inequitable to permit inter-policy stacking but deny intra-policy stacking as obviously the multiple vehicles insured under one policy could have just as easily been insured under multiple policies. "This [contention] is particularly true where each of the insured vehicles is separately described, the coverage granted under the policy is separately listed for each vehicle, and a separate premium is charged for the coverage afforded to each of the described vehicles." (fn18) The endorsement of intra-policy stacking was reinforced by the Supreme Court in Nationwide Insurance Co. v. Gode, (fn19) where the Court held that for purposes of determining whether or not a victim could pursue an underinsured motorist claim, it was appropriate to stack the UM coverage on more than one vehicle insured under the same policy to determine if the aggregate amount exceeded "the sum of the limits of liability under all bodily injury liability bonds and insurance polices applicable at the time of the accident . . . ." "Where two premiums are paid for two vehicles, whether in one policy or two, total coverage for the named insured is doubled since a person can reasonably expect double coverage when he pays double premiums." (fn20)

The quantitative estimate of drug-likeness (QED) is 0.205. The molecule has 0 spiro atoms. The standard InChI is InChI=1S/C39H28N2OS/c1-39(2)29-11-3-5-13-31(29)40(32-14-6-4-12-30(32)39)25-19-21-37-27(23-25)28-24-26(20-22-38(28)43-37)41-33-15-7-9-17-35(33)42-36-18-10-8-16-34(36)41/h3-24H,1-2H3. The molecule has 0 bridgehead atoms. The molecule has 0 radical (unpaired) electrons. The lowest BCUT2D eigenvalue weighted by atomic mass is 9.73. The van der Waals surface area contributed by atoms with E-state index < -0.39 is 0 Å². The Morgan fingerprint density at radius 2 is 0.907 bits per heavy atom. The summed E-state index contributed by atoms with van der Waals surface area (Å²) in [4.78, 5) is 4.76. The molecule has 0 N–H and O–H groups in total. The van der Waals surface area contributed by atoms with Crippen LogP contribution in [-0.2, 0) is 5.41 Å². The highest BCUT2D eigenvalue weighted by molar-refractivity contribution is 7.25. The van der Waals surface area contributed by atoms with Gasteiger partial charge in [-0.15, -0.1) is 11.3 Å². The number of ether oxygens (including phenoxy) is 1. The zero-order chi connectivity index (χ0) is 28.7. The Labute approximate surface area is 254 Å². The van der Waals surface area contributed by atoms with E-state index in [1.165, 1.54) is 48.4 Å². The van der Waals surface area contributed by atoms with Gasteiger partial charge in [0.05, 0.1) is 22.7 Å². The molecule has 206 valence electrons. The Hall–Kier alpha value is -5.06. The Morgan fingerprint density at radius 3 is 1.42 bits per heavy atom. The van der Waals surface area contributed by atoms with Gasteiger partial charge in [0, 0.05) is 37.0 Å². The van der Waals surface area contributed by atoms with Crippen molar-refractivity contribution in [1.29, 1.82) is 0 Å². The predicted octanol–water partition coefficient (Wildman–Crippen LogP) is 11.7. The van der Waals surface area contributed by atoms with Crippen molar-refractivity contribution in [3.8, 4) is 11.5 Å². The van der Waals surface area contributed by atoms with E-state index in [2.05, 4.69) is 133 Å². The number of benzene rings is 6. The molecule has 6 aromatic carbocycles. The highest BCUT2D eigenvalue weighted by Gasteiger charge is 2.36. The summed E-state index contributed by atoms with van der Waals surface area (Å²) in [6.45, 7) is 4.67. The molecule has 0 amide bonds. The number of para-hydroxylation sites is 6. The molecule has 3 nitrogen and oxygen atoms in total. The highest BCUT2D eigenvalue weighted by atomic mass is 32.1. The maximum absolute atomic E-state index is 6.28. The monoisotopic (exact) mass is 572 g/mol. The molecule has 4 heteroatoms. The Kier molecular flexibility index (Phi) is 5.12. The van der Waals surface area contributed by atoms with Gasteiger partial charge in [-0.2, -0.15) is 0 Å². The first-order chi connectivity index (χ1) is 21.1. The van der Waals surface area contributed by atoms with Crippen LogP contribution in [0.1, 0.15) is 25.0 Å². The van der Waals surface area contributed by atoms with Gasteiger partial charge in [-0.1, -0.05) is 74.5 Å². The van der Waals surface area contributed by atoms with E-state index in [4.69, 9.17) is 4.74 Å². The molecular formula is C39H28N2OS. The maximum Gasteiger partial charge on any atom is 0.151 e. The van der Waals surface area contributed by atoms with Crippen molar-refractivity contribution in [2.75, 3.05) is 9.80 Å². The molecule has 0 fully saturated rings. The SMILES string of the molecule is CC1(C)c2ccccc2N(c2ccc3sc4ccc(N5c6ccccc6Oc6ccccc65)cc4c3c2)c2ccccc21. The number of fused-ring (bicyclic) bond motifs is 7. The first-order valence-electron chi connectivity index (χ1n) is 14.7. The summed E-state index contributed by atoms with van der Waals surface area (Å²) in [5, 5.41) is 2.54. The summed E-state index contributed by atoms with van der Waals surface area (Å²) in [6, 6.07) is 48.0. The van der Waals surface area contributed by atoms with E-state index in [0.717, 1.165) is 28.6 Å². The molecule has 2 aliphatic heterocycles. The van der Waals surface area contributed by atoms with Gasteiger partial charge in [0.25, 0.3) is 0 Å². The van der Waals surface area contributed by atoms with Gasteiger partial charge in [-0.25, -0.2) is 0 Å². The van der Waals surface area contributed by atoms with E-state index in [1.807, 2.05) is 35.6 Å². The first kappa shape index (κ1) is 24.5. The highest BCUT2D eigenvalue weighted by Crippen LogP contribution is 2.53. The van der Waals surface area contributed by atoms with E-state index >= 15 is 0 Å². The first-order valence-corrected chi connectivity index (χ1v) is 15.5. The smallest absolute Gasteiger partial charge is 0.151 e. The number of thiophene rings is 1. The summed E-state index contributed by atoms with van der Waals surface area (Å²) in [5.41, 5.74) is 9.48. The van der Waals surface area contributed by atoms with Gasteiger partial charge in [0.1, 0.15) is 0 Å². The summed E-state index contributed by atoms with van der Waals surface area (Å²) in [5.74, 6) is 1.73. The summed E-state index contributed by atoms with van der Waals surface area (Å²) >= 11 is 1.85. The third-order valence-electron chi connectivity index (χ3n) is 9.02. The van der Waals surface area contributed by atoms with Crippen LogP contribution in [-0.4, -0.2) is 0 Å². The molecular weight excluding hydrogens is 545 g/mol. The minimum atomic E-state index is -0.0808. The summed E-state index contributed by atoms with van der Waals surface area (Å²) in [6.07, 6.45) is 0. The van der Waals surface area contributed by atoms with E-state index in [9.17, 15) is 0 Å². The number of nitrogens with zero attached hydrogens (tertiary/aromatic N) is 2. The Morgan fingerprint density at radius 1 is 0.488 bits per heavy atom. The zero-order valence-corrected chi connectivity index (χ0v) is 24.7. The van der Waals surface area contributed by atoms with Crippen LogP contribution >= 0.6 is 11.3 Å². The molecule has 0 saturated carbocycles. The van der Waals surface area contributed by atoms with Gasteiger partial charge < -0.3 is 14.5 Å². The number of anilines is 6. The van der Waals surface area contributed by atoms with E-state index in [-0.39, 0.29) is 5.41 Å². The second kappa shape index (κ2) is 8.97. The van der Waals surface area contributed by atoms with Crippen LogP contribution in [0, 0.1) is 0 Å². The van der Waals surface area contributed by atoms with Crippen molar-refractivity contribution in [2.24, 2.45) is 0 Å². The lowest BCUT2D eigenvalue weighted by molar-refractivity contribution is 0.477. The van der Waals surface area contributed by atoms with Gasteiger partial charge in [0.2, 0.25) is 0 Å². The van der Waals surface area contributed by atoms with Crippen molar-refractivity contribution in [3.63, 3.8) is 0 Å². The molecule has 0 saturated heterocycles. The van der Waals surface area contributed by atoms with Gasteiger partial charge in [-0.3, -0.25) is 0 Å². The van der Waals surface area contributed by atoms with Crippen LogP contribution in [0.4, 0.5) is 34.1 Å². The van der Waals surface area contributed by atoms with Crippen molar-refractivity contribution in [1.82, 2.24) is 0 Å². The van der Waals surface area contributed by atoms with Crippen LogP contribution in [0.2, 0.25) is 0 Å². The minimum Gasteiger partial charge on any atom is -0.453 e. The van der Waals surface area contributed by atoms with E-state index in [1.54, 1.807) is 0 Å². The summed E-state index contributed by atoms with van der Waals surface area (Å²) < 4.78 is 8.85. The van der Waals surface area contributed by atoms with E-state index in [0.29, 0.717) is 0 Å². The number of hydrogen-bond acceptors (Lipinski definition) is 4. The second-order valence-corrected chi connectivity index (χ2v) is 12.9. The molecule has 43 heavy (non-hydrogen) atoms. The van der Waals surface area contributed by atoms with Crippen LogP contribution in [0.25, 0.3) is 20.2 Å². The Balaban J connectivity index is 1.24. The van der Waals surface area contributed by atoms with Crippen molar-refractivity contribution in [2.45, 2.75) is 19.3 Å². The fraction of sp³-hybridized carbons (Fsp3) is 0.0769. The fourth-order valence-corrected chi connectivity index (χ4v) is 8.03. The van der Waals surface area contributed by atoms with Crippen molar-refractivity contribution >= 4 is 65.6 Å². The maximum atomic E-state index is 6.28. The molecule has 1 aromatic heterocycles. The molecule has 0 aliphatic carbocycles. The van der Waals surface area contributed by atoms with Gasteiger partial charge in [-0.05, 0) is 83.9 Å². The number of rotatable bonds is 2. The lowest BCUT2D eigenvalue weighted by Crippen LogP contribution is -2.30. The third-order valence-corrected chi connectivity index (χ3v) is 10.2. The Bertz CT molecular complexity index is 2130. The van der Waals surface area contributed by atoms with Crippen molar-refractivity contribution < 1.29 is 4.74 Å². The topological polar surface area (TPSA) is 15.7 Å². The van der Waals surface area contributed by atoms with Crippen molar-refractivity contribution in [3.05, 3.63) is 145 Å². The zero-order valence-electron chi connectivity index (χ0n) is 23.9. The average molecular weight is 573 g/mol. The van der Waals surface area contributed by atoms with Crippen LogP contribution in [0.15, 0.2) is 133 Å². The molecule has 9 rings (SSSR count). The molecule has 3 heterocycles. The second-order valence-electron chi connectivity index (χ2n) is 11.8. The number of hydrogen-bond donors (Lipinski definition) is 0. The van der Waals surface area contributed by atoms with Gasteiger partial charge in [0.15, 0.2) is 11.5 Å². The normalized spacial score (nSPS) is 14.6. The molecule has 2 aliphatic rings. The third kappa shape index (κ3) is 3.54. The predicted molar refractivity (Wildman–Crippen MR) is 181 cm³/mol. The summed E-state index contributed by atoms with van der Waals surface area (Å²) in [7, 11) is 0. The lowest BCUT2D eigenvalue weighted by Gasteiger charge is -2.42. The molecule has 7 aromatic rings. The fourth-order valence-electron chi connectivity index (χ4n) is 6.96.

Stacking achieved its high watermark in Allstate Insurance Co. v. Ferrante, (fn21) where the Court sanctioned intra-policy stacking by a passenger under the terms of the policy insuring the occupied vehicle. In Ferrante, the Court noted that the policy made no attempt to differentiate between classes of insureds and therefore the permissive occupant was treated as though she were a named insured.

Retrenchment from the expansive view of stacking really began when it was invalidated for fleet coverage, (fn22) commercial coverage, (fn23) and excess or umbrella coverage. (fn24)